President Alfonso Portillo admitted clandestine groups with military links existed but said he was powerless to combat them.

It is perhaps no coincidence that the attacks are increasing as the human rights community celebrates the anniversary of its greatest victory, the conviction on June 8 2001 of three soldiers for involvement in the murder of a crusading bishop. They included a colonel, the highest ranking military officer to be jailed in Guatemala.

Juan Gerardi, the auxiliary bishop of Guatemala City, was bludgeoned to death in his home on April 26, 1998, two days after presenting an exhaustive report detailing the army's role in hundreds of massacres in a war that killed 200,000.

The court found Colonel Byron Lima Estrada, his son Capt Byron Lima Oliva, Jose Obdulio Villanueva and Mario Orantes, Msgr Gerardi's assistant, guilty of involvement in a murder plot hatched by the army.

The verdict came after three months of evidence and three years of investigation marked by incompetence, interference and delays.

It was achieved under incredible diplomatic pressure from the international community, who saw the Gerardi murder as a test case for ending the army's impunity.

However, a year on and with an appeal pending, it looks more like a one-off victory.

"I think it was a historic verdict. But we cannot talk of the end of impunity because there are so many unresolved cases," said Edgar Gutierrez, who worked on the Gerardi report and is now in government. "It is the  exception to the rule."

Such cases include genocide charges laid against former heads of state, including Gen Efrain Rios Montt, head of Mr Portillo's Guatemalan Republican Front and president of Congress.

A recent UN report said the armed forces remained overmighty and prepared more for internal repression than external conflict.

In violation of UN-monitored 1996 peace accords, the two units responsible for the bulk of human rights abuses - the presidential bodyguard, to which Capt Lima and Mr Villanueva belonged, and military intelligence - have not been disbanded.

Nery Rodenas, one of the church's lawyers in the Gerardi case, says it is probable that the soldiers' appeal, scheduled for July, will succeed.  ##

* * *


Subject: Hunger Spreads in Recession-wracked Argentina
Date: Thu, 13 Jun 2002 20:50:58 -0700 (PDT)
From: portsideMod <>
To: ps <>

Soup kitchens and Dumpster-diving; hunger spreads in recession-wracked Argentina


Wed Jun 12,
Associated Press Writer

BUENOS AIRES, Argentina - Jose Perez and his wife Maria have 11 hungry mouths to feed. So they travel each week to Argentina's biggest vegetable market to raid the Dumpsters.

Rotten tomatoes, blackened potatoes, rubbery bell peppers --the throwaways from the central market are all the Perez family will eat today. Oblivious to trucks rumbling into the market with loads of fresh oranges, melons and other produce, they fend off the flies and claw through the mushy debris for anything edible.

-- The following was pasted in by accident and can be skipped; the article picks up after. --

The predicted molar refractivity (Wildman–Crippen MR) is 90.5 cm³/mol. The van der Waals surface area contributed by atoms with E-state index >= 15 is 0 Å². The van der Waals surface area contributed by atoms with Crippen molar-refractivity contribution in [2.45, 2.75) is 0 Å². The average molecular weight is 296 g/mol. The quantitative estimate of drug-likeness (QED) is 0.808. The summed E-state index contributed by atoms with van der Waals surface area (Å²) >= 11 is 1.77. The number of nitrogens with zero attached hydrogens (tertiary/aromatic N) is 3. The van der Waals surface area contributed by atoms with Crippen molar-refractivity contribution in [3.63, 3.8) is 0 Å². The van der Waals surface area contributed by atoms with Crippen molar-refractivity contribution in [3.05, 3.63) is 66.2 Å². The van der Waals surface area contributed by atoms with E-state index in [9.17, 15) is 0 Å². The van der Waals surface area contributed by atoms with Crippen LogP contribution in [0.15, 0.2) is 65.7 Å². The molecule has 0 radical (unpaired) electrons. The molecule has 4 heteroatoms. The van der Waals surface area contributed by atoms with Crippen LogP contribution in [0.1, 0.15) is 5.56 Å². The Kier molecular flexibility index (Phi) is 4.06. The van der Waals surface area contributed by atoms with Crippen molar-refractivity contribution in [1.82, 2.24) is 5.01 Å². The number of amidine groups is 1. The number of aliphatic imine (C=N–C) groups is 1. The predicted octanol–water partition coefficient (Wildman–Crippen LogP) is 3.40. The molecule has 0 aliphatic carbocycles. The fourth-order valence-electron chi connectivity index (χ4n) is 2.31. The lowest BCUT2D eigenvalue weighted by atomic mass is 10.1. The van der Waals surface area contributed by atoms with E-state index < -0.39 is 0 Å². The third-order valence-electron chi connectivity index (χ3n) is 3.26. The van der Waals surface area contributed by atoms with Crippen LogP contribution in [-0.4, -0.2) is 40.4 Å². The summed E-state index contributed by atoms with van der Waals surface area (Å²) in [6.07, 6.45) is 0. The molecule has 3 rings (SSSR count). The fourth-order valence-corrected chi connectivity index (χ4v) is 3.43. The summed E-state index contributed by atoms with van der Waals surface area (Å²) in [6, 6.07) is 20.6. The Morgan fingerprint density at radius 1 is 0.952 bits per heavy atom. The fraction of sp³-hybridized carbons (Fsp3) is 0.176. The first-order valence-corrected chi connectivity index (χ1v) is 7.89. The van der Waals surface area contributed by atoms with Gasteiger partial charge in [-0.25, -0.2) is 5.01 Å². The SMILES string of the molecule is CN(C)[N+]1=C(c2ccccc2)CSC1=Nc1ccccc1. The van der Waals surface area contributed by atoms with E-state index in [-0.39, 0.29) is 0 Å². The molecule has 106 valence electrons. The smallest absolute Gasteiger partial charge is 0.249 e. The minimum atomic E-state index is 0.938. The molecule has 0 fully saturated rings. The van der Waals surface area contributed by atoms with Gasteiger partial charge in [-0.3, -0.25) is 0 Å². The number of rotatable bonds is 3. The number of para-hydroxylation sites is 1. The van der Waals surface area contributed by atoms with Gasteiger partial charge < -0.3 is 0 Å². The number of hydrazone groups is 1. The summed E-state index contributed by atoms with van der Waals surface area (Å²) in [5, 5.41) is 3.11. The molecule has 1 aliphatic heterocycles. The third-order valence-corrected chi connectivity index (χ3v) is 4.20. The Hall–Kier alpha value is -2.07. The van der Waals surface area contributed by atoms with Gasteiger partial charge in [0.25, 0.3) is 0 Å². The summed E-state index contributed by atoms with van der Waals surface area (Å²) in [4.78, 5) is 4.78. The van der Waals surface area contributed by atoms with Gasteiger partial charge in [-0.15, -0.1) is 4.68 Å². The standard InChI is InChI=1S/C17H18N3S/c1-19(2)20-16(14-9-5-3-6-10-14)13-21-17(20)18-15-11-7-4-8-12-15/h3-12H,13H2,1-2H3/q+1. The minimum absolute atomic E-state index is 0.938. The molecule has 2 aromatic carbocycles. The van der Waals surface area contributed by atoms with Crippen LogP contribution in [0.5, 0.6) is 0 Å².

A four-year-old economic downturn has become the worst recession in Argentine history. The jobless rate has soared to 20 percent, the peso has devalued more than 70 percent against the dollar, and more than one-third of the 36 million people now live in poverty. "My husband hasn't been able to work a decent job in years, and we still have to eat," said Maria, hefting a paring knife in calloused hands as she hacked out black spots in rotting potatoes.

Jose, a laid-off electrician, carried a plastic bucket of water to wash the vegetables that often give his family stomach aches. Nearby, a grizzled man in an old army jacket already had a meager pot of potatoes and cabbage bubbling over a smoky fire. "Tell Mr. Bush we still want to pay back the debt, but give us more time," he said with a laugh. He meant the 141 billion Argentina owes after January's default, when the crisis exploded.

Hunger is becoming evident in Argentina--from the overrun soup kitchens to the streets of the capital where armies of people sift the trash each night for anything to recycle, sell or eat.

Sociologist Artemio Lopez, at the Equis consulting group, said the price for the government's "basic food basket" of essential goods like bread, rice and eggs soared 47.4 percent in the first five months of the year. "With each passing day there is more hunger in Argentina," said Lopez, who estimates the proportion of the population that cannot afford the basics has nearly doubled to 21 percent in a year.

To properly feed a family of four cost 215 pesos in March and 252 pesos in April, government figures show. That's an increase from 61 to 72 dollars, and salaries haven't risen at all.

The cash-strapped government has social programs for the poor, but critics say these can't keep pace with the spreading crisis. On May 17 the government started dispensing 150 pesos (dlrs 42) a month to 1 million unemployed heads of households. The critics say it should be double that amount. Community and religious groups struggle to fill the gap.  ##

* * *



The Blacklisted Journalist can be contacted at P.O.Box 964, Elizabeth, NJ 07208-0964
The Blacklisted Journalist's E-Mail Address: